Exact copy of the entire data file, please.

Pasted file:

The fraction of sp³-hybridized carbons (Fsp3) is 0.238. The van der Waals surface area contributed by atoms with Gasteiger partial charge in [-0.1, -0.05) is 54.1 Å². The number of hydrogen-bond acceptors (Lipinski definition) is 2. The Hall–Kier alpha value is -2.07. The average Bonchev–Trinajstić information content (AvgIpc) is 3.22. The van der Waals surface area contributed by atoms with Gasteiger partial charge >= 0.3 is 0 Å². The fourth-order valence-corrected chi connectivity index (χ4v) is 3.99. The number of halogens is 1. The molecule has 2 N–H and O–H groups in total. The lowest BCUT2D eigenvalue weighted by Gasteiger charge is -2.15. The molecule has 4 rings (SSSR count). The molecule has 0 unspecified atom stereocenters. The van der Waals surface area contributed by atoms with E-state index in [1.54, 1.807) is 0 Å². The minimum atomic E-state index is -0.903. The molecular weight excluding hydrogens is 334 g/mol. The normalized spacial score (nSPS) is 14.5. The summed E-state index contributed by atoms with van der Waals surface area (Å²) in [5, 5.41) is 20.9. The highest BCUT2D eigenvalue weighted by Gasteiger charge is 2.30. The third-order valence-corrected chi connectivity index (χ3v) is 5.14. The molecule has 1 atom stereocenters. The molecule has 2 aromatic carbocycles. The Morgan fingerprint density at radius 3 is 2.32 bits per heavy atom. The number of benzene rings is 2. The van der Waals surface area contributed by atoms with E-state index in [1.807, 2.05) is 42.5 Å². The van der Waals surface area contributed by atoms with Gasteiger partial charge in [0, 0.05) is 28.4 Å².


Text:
The fraction of sp³-hybridized carbons (Fsp3) is 0.238. The van der Waals surface area contributed by atoms with Gasteiger partial charge in [-0.1, -0.05) is 54.1 Å². The number of hydrogen-bond acceptors (Lipinski definition) is 2. The Hall–Kier alpha value is -2.07. The average Bonchev–Trinajstić information content (AvgIpc) is 3.22. The van der Waals surface area contributed by atoms with Gasteiger partial charge >= 0.3 is 0 Å². The fourth-order valence-corrected chi connectivity index (χ4v) is 3.99. The number of halogens is 1. The molecule has 2 N–H and O–H groups in total. The lowest BCUT2D eigenvalue weighted by Gasteiger charge is -2.15. The molecule has 4 rings (SSSR count). The molecule has 0 unspecified atom stereocenters. The van der Waals surface area contributed by atoms with E-state index in [1.54, 1.807) is 0 Å². The minimum atomic E-state index is -0.903. The molecular weight excluding hydrogens is 334 g/mol. The normalized spacial score (nSPS) is 14.5. The summed E-state index contributed by atoms with van der Waals surface area (Å²) in [5, 5.41) is 20.9. The highest BCUT2D eigenvalue weighted by Gasteiger charge is 2.30. The third-order valence-corrected chi connectivity index (χ3v) is 5.14. The molecule has 1 atom stereocenters. The molecule has 2 aromatic carbocycles. The Morgan fingerprint density at radius 3 is 2.32 bits per heavy atom. The number of benzene rings is 2. The van der Waals surface area contributed by atoms with E-state index in [1.807, 2.05) is 42.5 Å². The van der Waals surface area contributed by atoms with Gasteiger partial charge in [0, 0.05) is 28.4 Å².